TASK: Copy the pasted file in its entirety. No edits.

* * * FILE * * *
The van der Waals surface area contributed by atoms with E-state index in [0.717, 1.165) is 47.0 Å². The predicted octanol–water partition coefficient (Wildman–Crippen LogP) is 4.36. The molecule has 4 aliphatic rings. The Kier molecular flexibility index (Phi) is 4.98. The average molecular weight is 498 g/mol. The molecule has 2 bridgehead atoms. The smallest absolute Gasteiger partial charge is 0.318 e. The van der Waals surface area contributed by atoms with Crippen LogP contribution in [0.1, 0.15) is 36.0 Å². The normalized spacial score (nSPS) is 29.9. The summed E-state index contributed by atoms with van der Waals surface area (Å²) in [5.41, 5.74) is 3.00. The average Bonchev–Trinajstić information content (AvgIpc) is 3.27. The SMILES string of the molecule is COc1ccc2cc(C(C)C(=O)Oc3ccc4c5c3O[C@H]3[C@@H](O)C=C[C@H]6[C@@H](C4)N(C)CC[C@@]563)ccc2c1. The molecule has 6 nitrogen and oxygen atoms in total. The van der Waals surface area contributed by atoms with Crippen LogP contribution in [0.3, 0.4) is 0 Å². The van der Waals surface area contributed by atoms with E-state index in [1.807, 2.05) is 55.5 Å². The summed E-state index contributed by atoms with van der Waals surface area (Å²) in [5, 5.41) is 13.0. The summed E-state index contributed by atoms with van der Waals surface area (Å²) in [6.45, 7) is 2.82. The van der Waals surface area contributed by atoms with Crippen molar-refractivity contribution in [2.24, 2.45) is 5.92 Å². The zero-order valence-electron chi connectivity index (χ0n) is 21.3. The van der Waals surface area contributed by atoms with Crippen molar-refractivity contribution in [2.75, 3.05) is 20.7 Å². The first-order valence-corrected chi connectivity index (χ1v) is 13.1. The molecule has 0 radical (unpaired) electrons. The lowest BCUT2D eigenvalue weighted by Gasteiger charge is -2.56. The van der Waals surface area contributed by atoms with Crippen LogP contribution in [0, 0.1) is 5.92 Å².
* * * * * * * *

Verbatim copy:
The van der Waals surface area contributed by atoms with E-state index in [0.717, 1.165) is 47.0 Å². The predicted octanol–water partition coefficient (Wildman–Crippen LogP) is 4.36. The molecule has 4 aliphatic rings. The Kier molecular flexibility index (Phi) is 4.98. The average molecular weight is 498 g/mol. The molecule has 2 bridgehead atoms. The smallest absolute Gasteiger partial charge is 0.318 e. The van der Waals surface area contributed by atoms with Crippen LogP contribution in [0.1, 0.15) is 36.0 Å². The normalized spacial score (nSPS) is 29.9. The summed E-state index contributed by atoms with van der Waals surface area (Å²) in [5.41, 5.74) is 3.00. The average Bonchev–Trinajstić information content (AvgIpc) is 3.27. The SMILES string of the molecule is COc1ccc2cc(C(C)C(=O)Oc3ccc4c5c3O[C@H]3[C@@H](O)C=C[C@H]6[C@@H](C4)N(C)CC[C@@]563)ccc2c1. The molecule has 6 nitrogen and oxygen atoms in total. The van der Waals surface area contributed by atoms with Crippen LogP contribution in [0.3, 0.4) is 0 Å². The van der Waals surface area contributed by atoms with E-state index in [1.807, 2.05) is 55.5 Å². The summed E-state index contributed by atoms with van der Waals surface area (Å²) in [5, 5.41) is 13.0. The summed E-state index contributed by atoms with van der Waals surface area (Å²) in [6.45, 7) is 2.82. The van der Waals surface area contributed by atoms with Crippen molar-refractivity contribution in [2.24, 2.45) is 5.92 Å². The zero-order valence-electron chi connectivity index (χ0n) is 21.3. The van der Waals surface area contributed by atoms with Crippen molar-refractivity contribution in [2.75, 3.05) is 20.7 Å². The first-order valence-corrected chi connectivity index (χ1v) is 13.1. The molecule has 0 radical (unpaired) electrons. The lowest BCUT2D eigenvalue weighted by Gasteiger charge is -2.56. The van der Waals surface area contributed by atoms with Crippen LogP contribution in [0, 0.1) is 5.92 Å².